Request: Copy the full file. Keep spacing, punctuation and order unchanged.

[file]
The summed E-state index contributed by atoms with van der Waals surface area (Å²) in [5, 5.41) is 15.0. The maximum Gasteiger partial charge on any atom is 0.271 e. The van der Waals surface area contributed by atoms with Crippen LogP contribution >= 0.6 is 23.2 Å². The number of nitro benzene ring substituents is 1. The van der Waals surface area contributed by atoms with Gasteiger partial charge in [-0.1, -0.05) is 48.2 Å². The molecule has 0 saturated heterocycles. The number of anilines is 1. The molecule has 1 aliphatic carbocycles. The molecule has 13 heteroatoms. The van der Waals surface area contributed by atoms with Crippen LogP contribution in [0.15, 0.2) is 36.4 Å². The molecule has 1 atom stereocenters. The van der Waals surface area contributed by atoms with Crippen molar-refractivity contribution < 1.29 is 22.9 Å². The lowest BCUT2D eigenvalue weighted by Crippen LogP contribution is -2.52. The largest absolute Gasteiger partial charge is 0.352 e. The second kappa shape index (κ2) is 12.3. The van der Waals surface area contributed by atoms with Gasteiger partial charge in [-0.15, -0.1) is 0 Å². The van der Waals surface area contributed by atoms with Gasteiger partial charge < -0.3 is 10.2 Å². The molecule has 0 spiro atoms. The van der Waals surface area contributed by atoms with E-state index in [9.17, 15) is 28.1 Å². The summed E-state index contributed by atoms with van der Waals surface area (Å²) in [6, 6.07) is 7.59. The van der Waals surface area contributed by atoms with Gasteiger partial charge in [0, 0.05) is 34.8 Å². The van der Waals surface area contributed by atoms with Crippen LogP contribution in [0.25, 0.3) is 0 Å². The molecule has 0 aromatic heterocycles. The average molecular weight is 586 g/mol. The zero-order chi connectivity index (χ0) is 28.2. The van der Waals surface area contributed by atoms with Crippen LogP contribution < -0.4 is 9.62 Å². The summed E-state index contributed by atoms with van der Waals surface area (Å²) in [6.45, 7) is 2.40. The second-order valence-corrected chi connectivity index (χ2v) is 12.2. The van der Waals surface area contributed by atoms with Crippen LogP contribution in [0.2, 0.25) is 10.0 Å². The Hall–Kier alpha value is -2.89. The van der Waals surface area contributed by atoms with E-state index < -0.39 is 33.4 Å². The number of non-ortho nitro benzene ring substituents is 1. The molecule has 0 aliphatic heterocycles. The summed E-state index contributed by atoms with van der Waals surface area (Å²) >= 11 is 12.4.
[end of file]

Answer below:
The summed E-state index contributed by atoms with van der Waals surface area (Å²) in [5, 5.41) is 15.0. The maximum Gasteiger partial charge on any atom is 0.271 e. The van der Waals surface area contributed by atoms with Crippen LogP contribution >= 0.6 is 23.2 Å². The number of nitro benzene ring substituents is 1. The van der Waals surface area contributed by atoms with Gasteiger partial charge in [-0.1, -0.05) is 48.2 Å². The molecule has 0 saturated heterocycles. The number of anilines is 1. The molecule has 1 aliphatic carbocycles. The molecule has 13 heteroatoms. The van der Waals surface area contributed by atoms with Crippen LogP contribution in [0.15, 0.2) is 36.4 Å². The molecule has 1 atom stereocenters. The van der Waals surface area contributed by atoms with Crippen molar-refractivity contribution < 1.29 is 22.9 Å². The lowest BCUT2D eigenvalue weighted by Crippen LogP contribution is -2.52. The largest absolute Gasteiger partial charge is 0.352 e. The second kappa shape index (κ2) is 12.3. The van der Waals surface area contributed by atoms with Gasteiger partial charge in [-0.15, -0.1) is 0 Å². The van der Waals surface area contributed by atoms with Gasteiger partial charge < -0.3 is 10.2 Å². The molecule has 0 spiro atoms. The van der Waals surface area contributed by atoms with E-state index in [9.17, 15) is 28.1 Å². The summed E-state index contributed by atoms with van der Waals surface area (Å²) in [6, 6.07) is 7.59. The van der Waals surface area contributed by atoms with Gasteiger partial charge in [0, 0.05) is 34.8 Å². The van der Waals surface area contributed by atoms with Crippen LogP contribution in [0.25, 0.3) is 0 Å². The molecule has 0 aromatic heterocycles. The average molecular weight is 586 g/mol. The zero-order chi connectivity index (χ0) is 28.2. The van der Waals surface area contributed by atoms with Crippen LogP contribution < -0.4 is 9.62 Å². The summed E-state index contributed by atoms with van der Waals surface area (Å²) in [6.45, 7) is 2.40. The second-order valence-corrected chi connectivity index (χ2v) is 12.2. The van der Waals surface area contributed by atoms with Crippen LogP contribution in [0.2, 0.25) is 10.0 Å². The Hall–Kier alpha value is -2.89. The van der Waals surface area contributed by atoms with E-state index < -0.39 is 33.4 Å². The number of non-ortho nitro benzene ring substituents is 1. The molecule has 0 aliphatic heterocycles. The summed E-state index contributed by atoms with van der Waals surface area (Å²) >= 11 is 12.4.